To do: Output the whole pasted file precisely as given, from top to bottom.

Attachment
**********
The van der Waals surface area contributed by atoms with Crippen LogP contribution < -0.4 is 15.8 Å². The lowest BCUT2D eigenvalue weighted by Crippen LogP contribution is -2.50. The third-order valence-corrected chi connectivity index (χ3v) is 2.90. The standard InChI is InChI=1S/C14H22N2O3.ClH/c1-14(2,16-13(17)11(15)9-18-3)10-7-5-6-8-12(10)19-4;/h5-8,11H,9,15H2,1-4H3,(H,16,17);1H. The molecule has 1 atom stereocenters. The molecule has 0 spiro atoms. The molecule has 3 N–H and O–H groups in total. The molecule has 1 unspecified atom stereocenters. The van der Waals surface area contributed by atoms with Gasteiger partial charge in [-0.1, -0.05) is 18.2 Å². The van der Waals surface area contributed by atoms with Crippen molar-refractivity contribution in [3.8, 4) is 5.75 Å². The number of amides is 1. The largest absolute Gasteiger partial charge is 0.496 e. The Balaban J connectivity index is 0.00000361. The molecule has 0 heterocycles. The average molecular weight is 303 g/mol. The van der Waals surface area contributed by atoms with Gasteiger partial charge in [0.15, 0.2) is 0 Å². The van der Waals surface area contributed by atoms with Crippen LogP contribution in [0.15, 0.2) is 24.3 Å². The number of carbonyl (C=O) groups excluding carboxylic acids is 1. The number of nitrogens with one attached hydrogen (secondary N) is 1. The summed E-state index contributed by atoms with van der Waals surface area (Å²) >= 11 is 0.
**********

The van der Waals surface area contributed by atoms with Crippen LogP contribution < -0.4 is 15.8 Å². The lowest BCUT2D eigenvalue weighted by Crippen LogP contribution is -2.50. The third-order valence-corrected chi connectivity index (χ3v) is 2.90. The standard InChI is InChI=1S/C14H22N2O3.ClH/c1-14(2,16-13(17)11(15)9-18-3)10-7-5-6-8-12(10)19-4;/h5-8,11H,9,15H2,1-4H3,(H,16,17);1H. The molecule has 1 atom stereocenters. The molecule has 0 spiro atoms. The molecule has 3 N–H and O–H groups in total. The molecule has 1 unspecified atom stereocenters. The van der Waals surface area contributed by atoms with Gasteiger partial charge in [-0.1, -0.05) is 18.2 Å². The van der Waals surface area contributed by atoms with Crippen molar-refractivity contribution in [3.8, 4) is 5.75 Å². The number of amides is 1. The largest absolute Gasteiger partial charge is 0.496 e. The Balaban J connectivity index is 0.00000361. The molecule has 0 heterocycles. The average molecular weight is 303 g/mol. The van der Waals surface area contributed by atoms with Gasteiger partial charge in [0.15, 0.2) is 0 Å². The van der Waals surface area contributed by atoms with Crippen LogP contribution in [0.15, 0.2) is 24.3 Å². The number of carbonyl (C=O) groups excluding carboxylic acids is 1. The number of nitrogens with one attached hydrogen (secondary N) is 1. The summed E-state index contributed by atoms with van der Waals surface area (Å²) >= 11 is 0.